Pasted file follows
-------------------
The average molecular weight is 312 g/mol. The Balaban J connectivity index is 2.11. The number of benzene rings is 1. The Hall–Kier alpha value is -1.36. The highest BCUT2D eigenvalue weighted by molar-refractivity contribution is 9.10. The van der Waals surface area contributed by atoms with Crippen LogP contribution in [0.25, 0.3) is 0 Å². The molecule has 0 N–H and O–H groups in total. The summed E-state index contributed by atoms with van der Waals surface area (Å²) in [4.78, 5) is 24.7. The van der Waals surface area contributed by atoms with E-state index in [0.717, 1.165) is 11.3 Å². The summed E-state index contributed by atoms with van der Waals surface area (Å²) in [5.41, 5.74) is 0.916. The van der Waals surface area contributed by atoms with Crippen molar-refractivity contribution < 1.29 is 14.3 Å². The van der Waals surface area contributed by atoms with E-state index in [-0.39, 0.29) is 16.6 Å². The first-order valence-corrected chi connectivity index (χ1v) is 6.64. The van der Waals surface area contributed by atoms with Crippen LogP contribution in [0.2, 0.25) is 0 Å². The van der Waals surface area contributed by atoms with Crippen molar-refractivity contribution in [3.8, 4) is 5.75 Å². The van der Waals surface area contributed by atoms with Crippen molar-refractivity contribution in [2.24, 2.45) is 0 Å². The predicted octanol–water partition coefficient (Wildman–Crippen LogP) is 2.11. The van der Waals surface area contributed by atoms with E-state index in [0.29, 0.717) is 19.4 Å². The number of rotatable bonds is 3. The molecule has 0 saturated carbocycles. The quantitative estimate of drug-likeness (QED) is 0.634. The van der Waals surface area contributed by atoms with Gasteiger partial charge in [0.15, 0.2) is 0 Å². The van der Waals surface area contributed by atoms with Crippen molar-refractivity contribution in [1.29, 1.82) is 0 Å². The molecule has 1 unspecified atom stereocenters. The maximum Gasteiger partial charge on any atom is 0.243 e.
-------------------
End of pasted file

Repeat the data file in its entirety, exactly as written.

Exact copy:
The average molecular weight is 312 g/mol. The Balaban J connectivity index is 2.11. The number of benzene rings is 1. The Hall–Kier alpha value is -1.36. The highest BCUT2D eigenvalue weighted by molar-refractivity contribution is 9.10. The van der Waals surface area contributed by atoms with Crippen LogP contribution in [0.25, 0.3) is 0 Å². The molecule has 0 N–H and O–H groups in total. The summed E-state index contributed by atoms with van der Waals surface area (Å²) in [4.78, 5) is 24.7. The van der Waals surface area contributed by atoms with E-state index in [0.717, 1.165) is 11.3 Å². The summed E-state index contributed by atoms with van der Waals surface area (Å²) in [5.41, 5.74) is 0.916. The van der Waals surface area contributed by atoms with Crippen molar-refractivity contribution < 1.29 is 14.3 Å². The van der Waals surface area contributed by atoms with E-state index in [-0.39, 0.29) is 16.6 Å². The first-order valence-corrected chi connectivity index (χ1v) is 6.64. The van der Waals surface area contributed by atoms with Crippen LogP contribution in [0.2, 0.25) is 0 Å². The van der Waals surface area contributed by atoms with Crippen molar-refractivity contribution in [3.8, 4) is 5.75 Å². The van der Waals surface area contributed by atoms with Crippen molar-refractivity contribution in [2.24, 2.45) is 0 Å². The predicted octanol–water partition coefficient (Wildman–Crippen LogP) is 2.11. The van der Waals surface area contributed by atoms with E-state index in [0.29, 0.717) is 19.4 Å². The number of rotatable bonds is 3. The molecule has 0 saturated carbocycles. The quantitative estimate of drug-likeness (QED) is 0.634. The van der Waals surface area contributed by atoms with Gasteiger partial charge in [0.15, 0.2) is 0 Å². The van der Waals surface area contributed by atoms with Crippen molar-refractivity contribution in [1.29, 1.82) is 0 Å². The molecule has 1 unspecified atom stereocenters. The maximum Gasteiger partial charge on any atom is 0.243 e.